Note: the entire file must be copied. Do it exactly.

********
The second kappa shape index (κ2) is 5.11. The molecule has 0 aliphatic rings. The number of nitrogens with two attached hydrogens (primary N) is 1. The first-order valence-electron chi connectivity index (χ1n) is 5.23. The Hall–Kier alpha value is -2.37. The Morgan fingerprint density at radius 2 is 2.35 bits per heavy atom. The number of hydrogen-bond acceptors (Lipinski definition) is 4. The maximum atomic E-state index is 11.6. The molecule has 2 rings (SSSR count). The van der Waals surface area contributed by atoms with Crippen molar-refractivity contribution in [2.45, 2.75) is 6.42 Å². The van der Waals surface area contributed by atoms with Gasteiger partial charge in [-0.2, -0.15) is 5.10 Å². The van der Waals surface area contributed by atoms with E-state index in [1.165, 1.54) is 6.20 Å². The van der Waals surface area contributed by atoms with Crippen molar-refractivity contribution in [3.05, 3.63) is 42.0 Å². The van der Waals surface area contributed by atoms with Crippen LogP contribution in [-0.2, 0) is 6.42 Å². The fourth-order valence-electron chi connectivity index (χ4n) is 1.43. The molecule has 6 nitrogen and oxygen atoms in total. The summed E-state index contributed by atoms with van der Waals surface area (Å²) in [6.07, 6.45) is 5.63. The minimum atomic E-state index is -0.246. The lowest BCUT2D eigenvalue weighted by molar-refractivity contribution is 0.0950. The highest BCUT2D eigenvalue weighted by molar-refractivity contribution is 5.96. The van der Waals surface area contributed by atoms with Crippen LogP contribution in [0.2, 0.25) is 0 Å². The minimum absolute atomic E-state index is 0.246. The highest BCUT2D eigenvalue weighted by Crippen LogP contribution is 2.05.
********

The second kappa shape index (κ2) is 5.11. The molecule has 0 aliphatic rings. The number of nitrogens with two attached hydrogens (primary N) is 1. The first-order valence-electron chi connectivity index (χ1n) is 5.23. The Hall–Kier alpha value is -2.37. The Morgan fingerprint density at radius 2 is 2.35 bits per heavy atom. The number of hydrogen-bond acceptors (Lipinski definition) is 4. The maximum atomic E-state index is 11.6. The molecule has 2 rings (SSSR count). The van der Waals surface area contributed by atoms with Crippen molar-refractivity contribution in [2.45, 2.75) is 6.42 Å². The van der Waals surface area contributed by atoms with Gasteiger partial charge in [-0.2, -0.15) is 5.10 Å². The van der Waals surface area contributed by atoms with E-state index in [1.165, 1.54) is 6.20 Å². The van der Waals surface area contributed by atoms with Crippen molar-refractivity contribution in [3.05, 3.63) is 42.0 Å². The van der Waals surface area contributed by atoms with Crippen LogP contribution in [-0.2, 0) is 6.42 Å². The fourth-order valence-electron chi connectivity index (χ4n) is 1.43. The molecule has 6 nitrogen and oxygen atoms in total. The summed E-state index contributed by atoms with van der Waals surface area (Å²) in [6.07, 6.45) is 5.63. The minimum atomic E-state index is -0.246. The lowest BCUT2D eigenvalue weighted by molar-refractivity contribution is 0.0950. The highest BCUT2D eigenvalue weighted by molar-refractivity contribution is 5.96. The van der Waals surface area contributed by atoms with Crippen LogP contribution in [0.2, 0.25) is 0 Å². The minimum absolute atomic E-state index is 0.246. The highest BCUT2D eigenvalue weighted by Crippen LogP contribution is 2.05.